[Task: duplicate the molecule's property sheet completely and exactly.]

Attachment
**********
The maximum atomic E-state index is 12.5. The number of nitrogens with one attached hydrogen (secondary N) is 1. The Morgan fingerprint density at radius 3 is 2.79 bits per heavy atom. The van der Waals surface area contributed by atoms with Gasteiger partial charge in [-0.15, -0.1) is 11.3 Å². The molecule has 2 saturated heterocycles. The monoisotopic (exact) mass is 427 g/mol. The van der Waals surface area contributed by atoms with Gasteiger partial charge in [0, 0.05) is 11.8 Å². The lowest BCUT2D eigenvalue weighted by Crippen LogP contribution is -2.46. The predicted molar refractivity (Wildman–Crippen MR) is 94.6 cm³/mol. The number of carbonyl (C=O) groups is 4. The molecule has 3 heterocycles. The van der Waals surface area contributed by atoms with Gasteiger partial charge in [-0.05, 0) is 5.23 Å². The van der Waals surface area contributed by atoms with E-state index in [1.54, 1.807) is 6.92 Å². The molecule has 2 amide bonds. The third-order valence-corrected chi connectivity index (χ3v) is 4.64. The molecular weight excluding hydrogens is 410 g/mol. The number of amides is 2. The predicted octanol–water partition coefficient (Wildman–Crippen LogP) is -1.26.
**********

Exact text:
The maximum atomic E-state index is 12.5. The number of nitrogens with one attached hydrogen (secondary N) is 1. The Morgan fingerprint density at radius 3 is 2.79 bits per heavy atom. The van der Waals surface area contributed by atoms with Gasteiger partial charge in [-0.15, -0.1) is 11.3 Å². The molecule has 2 saturated heterocycles. The monoisotopic (exact) mass is 427 g/mol. The van der Waals surface area contributed by atoms with Gasteiger partial charge in [0, 0.05) is 11.8 Å². The lowest BCUT2D eigenvalue weighted by Crippen LogP contribution is -2.46. The predicted molar refractivity (Wildman–Crippen MR) is 94.6 cm³/mol. The number of carbonyl (C=O) groups is 4. The molecule has 3 heterocycles. The van der Waals surface area contributed by atoms with Gasteiger partial charge in [-0.05, 0) is 5.23 Å². The van der Waals surface area contributed by atoms with E-state index in [1.54, 1.807) is 6.92 Å². The molecule has 2 amide bonds. The third-order valence-corrected chi connectivity index (χ3v) is 4.64. The molecular weight excluding hydrogens is 410 g/mol. The number of amides is 2. The predicted octanol–water partition coefficient (Wildman–Crippen LogP) is -1.26.